While the infighting continued to rage between local authorities who were Mormons and Utah federal officials who were non-Mormons, some important events occurred that had a profound influence on the territory's future. The first was a setback for the anti-Mormons. Governor Murray, who had been in the forefront of maneuvering to neuter Mormon influence, vetoed the general territorial appropriations bill in 1886. It virtually blocked the administration of government in Utah in all departments. Four days later, President Grover Cleveland, now convinced that Murray was unworthy of confidence, fired the governor. A number of other federal officials joined the ranks of the unemployed in ensuing months.
Murray's replacement was Caleb Walton West of Kentucky. The new governor offered the forty-nine elders in prison under the Edmunds Law an amnesty of sorts if they would agree to refrain from "unlawfully cohabiting" in the future. The answer was a resounding refusal. West withdrew with a sour opinion of Mormon polygamists.
The second important event was the death of President John Taylor, exhausted from two and one-half years in "retirement," living on the run. Taylor died in Kaysville, Davis County, July 25, 1887. His successor was Wilford Woodruff.
The anti-polygamy crusade was now entering its final, feverish venal stages. In February 1887, the Edmunds-Tucker Act was passed; it became law March 3.
- Disincorporated the LDS Church and by reviving a property limit of $50,000 for a religious organization initiated forfeiture proceedings against the church, resulting in confiscation of most of its property.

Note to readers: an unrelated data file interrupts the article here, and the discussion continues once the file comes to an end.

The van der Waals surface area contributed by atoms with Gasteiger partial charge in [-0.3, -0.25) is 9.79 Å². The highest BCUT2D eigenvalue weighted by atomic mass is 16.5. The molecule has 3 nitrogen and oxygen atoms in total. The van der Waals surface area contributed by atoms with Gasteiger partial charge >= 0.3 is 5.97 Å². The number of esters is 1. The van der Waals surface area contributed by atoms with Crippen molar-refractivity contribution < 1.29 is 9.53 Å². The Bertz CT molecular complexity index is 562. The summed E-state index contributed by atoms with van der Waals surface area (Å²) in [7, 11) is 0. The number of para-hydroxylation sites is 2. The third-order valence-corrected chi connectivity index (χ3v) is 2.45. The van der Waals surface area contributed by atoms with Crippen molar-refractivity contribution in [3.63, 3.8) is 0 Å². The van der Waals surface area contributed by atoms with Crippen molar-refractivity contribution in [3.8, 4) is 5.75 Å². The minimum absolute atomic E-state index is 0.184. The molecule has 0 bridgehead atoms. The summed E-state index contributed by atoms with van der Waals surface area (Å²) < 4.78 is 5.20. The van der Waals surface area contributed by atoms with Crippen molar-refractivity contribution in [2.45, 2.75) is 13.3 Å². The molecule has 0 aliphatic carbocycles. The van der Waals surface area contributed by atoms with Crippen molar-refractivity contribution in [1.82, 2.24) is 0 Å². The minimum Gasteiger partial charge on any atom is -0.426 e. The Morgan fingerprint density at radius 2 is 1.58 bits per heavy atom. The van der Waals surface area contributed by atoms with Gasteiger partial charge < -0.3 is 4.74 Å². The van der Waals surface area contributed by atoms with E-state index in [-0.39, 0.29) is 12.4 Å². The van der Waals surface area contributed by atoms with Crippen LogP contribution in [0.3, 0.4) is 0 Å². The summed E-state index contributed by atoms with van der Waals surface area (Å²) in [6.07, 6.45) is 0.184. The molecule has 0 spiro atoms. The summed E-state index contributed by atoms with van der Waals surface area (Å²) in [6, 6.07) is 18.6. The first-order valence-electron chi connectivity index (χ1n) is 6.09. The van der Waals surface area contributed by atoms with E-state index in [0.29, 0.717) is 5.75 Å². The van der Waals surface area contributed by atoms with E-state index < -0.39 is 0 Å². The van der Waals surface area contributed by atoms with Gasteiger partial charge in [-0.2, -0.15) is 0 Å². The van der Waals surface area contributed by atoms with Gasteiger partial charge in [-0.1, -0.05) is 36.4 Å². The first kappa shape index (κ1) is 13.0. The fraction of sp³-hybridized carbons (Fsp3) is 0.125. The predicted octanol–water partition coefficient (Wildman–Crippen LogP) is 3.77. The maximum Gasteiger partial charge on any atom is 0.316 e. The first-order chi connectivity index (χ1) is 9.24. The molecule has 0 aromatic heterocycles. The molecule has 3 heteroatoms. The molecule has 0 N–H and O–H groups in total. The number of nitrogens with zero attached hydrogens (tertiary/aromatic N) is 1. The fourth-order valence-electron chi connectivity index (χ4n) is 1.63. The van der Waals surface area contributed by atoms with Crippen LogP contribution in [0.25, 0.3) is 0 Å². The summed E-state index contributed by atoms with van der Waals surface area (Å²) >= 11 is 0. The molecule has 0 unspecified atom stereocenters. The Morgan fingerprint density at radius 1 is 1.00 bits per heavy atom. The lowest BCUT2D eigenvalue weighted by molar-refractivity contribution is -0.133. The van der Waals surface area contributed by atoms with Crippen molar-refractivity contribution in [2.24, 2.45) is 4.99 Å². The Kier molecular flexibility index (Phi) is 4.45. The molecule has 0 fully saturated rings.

- Abolished female suffrage.
- Dismantled the Perpetual Emigration Fund Company (the system by which the church was able to bring foreign converts to Utah).
- Abolished the Nauvoo Legion.
- Required a test oath for all residents desiring to vote, hold elective office or serve on juries.
- Property amounting in value to more than $800,000 was in the hands of a receiver pending an appeal to the U.S. Supreme Court.
The LDS Church was all but bankrupt as it entered the decade of the 1890s. Drastic action was necessary to save what was left. Woodruff, since his succession to the church presidency, was also on the run and in hiding to avoid prosecution for polygamy. But on September 25, 1890, he took the only option open, and published in the Deseret News his manifesto--or "Official Declaration" against new polygamy. Woodruff's statement, in essence, explained that: "Inasmuch as laws have been enacted by Congress forbidding plural marriage, which laws have been pronounced constitutional by the court of last resort, I hereby declare my intention to submit to those laws, and to use my influence with the members of the church over which I preside to have them do likewise...and I now publicly declare that my advice to the Latter-day Saints is to refrain from contracting any marriage forbidden by the law of the land."
The manifesto was ratified by the church membership on October 6, 1890, and Mormons officially abandoned plural marriage as an essential church doctrine. It did not go down easily with many of the faithful, who asked with some bitterness, why? Why was it not done sooner and the suffering of past years avoided? The answer came from George Q. Cannon on October 18, 1890: "We have waited for the Lord to move in the matter." The way was now open to deal for statehood and self-rule.